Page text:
Malaysian cuisine

Malaysian foods, recipes and cuisine. Find out about typical Malay dishes as well as regional specialities in Malaysia. Malay food originates from the Malaysian Peninsula and some of the islands close to Sumatra and Borneo, and is also influenced by neighbouring lands. The variety of cultural influences on Malay food has resulted in a rich and exotic cuisine. It is usual in Malay cooking to use plenty of fresh herbs and spices such as ginger, garlic, lemongrass and chillies, and less well known spices such as daun kemangi (a type of basil), laksa leaf and kunyit basah (turmeric root). In Malay cooking fresh and dried spices are often used to make a rempah, a spice paste that is used as a base for many dishes.

Apam Balik – Malaysian Peanut Pancakes

Apam balik is a type of pancake from Malaysia. Apam Balik is usually sold at specialist roadside stalls throughout Malaysia. This version is for the original recipe which is quite a thick batter. Make your own adjustments to the recipe ingredients, including the fillings as you go.

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Ayam Percik – Grilled Chicken in Coconut Sauce

Typically a dish made from grilled marinated chicken basted with spicy coconut milk gravy. This beautifully seasoned chicken is very popular and sold at roadside food stalls all over the state of Kelantan in Malaysia.

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Bai Qie Ji – White Cut Chicken

White cut chicken is a traditional Cantonese dish eaten at Chinese New Year to symbolise happiness, prosperity, and marriage ; And yet is comfort food in everyday Chinese home cooking.

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Cendol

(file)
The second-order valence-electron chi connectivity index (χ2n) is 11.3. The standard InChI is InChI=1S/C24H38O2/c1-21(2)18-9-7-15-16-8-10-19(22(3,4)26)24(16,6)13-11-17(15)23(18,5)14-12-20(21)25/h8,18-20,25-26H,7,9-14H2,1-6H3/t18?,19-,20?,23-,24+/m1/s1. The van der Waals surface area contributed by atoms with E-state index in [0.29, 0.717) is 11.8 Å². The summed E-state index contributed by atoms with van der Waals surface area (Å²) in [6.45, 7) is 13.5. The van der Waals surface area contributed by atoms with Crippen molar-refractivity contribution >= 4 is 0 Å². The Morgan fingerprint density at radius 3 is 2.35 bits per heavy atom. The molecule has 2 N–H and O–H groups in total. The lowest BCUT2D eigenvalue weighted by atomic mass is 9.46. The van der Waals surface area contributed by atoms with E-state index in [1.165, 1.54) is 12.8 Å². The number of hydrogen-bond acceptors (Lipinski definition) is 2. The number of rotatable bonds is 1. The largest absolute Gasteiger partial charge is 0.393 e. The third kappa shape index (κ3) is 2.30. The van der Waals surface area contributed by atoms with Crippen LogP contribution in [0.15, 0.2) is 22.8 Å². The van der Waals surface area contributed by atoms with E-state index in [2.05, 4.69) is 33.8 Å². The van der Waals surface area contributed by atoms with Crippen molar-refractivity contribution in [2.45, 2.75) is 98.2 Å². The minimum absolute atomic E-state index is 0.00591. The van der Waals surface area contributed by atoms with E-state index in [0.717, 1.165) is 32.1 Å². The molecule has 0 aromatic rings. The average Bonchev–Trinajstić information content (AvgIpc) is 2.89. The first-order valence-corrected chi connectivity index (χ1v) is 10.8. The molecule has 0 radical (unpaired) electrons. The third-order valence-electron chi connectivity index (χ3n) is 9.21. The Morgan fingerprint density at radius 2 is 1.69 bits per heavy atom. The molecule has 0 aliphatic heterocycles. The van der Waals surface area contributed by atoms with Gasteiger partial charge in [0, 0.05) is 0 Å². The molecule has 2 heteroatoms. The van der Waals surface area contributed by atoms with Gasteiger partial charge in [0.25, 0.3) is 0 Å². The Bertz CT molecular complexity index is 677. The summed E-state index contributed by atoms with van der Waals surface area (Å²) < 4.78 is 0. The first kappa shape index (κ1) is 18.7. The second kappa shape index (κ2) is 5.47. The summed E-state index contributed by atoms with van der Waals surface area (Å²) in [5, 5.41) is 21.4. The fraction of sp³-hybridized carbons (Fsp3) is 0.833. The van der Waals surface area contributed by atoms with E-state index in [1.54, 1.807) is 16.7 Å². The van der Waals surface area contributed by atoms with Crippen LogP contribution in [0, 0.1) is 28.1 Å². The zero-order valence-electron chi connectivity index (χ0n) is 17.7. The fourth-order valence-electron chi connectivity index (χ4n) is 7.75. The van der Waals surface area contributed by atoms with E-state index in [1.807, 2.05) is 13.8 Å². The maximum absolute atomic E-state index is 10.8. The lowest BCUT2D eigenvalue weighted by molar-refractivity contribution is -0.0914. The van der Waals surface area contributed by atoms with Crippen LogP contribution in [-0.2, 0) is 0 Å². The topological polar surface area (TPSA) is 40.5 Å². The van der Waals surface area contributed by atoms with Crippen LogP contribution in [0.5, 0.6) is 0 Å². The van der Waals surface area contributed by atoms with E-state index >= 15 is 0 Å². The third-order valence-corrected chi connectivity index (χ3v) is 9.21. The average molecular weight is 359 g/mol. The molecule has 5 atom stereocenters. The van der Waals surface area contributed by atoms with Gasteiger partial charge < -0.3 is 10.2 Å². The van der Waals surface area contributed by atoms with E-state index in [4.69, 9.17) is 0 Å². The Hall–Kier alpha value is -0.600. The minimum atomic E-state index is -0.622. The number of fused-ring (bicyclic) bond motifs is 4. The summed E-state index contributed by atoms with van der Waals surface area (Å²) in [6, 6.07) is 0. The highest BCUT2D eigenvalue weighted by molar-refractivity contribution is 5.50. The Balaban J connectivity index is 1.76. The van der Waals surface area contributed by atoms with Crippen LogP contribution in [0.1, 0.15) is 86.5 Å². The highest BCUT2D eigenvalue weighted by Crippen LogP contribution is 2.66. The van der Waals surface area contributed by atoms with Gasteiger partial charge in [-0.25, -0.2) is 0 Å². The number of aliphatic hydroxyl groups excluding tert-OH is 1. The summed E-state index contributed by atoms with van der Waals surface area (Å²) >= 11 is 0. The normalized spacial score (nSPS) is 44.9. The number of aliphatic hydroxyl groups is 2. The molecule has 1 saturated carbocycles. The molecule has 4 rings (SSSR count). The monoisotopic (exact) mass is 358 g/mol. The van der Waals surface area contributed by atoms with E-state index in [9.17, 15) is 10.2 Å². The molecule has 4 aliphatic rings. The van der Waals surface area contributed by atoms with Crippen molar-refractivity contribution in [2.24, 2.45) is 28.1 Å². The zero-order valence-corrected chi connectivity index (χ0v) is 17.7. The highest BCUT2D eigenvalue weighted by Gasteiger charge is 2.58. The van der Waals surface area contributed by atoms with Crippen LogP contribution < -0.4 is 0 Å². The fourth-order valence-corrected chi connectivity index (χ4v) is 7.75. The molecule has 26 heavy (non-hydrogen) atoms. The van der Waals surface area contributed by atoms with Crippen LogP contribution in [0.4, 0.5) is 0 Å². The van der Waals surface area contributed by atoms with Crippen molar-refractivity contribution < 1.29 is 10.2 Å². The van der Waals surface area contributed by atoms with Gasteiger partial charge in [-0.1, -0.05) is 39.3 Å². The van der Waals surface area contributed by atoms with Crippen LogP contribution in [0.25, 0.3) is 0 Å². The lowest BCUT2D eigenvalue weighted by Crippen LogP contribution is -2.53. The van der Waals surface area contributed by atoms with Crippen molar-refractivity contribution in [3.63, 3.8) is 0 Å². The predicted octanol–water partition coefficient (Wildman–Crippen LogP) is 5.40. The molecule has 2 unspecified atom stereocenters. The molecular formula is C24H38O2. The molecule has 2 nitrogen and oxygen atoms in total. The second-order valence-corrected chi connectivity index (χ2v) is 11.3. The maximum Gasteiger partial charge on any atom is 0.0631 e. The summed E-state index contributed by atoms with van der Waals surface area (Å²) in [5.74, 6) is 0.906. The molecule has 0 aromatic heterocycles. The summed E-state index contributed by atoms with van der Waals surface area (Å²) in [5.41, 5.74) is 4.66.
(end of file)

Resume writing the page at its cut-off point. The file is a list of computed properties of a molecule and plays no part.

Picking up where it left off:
Cendol is a traditional dessert originating from Southeast Asia which is popular in Indonesia, Malaysia, Myanmar (where it is known as mont let saung), Singapore, Vietnam, and Thailand.

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Egg Banjo

During World War 2, a popular filling snack with British troops was an “Egg Banjo”, a sandwich of 2 thick slices of bread (buttered or with margarine where possible) enclosing a runny fried egg, accompanied by a mug of “gunfire” (hot, strong, sweetened tea with milk).

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Indian Rojak – Pasembor

In Malaysia, mamak rojak (or Pasembur) contains fried dough fritters, bean curds, boiled potatoes, prawn fritters, hard boiled eggs, bean sprouts, cuttlefish and cucumber mixed with a sweet thick, spicy peanut sauce.

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Laksa Lemak

Laksa lemak is usually made with a fish-based gravy (with vegetarian food stalls omitting fish) and is heavily influenced by Thai laksa (Malay Laksa Thai), perhaps to the point that one could say they are one and the same.

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Nasi Lemak with Dried Anchovies Sambal

Nasi lemak (Jawi: ناسي لمق) is a fragrant rice dish cooked in coconut milk and pandan leaf commonly found in Malaysia, where it is considered the national dish.

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Nyonya Hot and Sour Noodles in Fish Soup – Penang Asam Laksa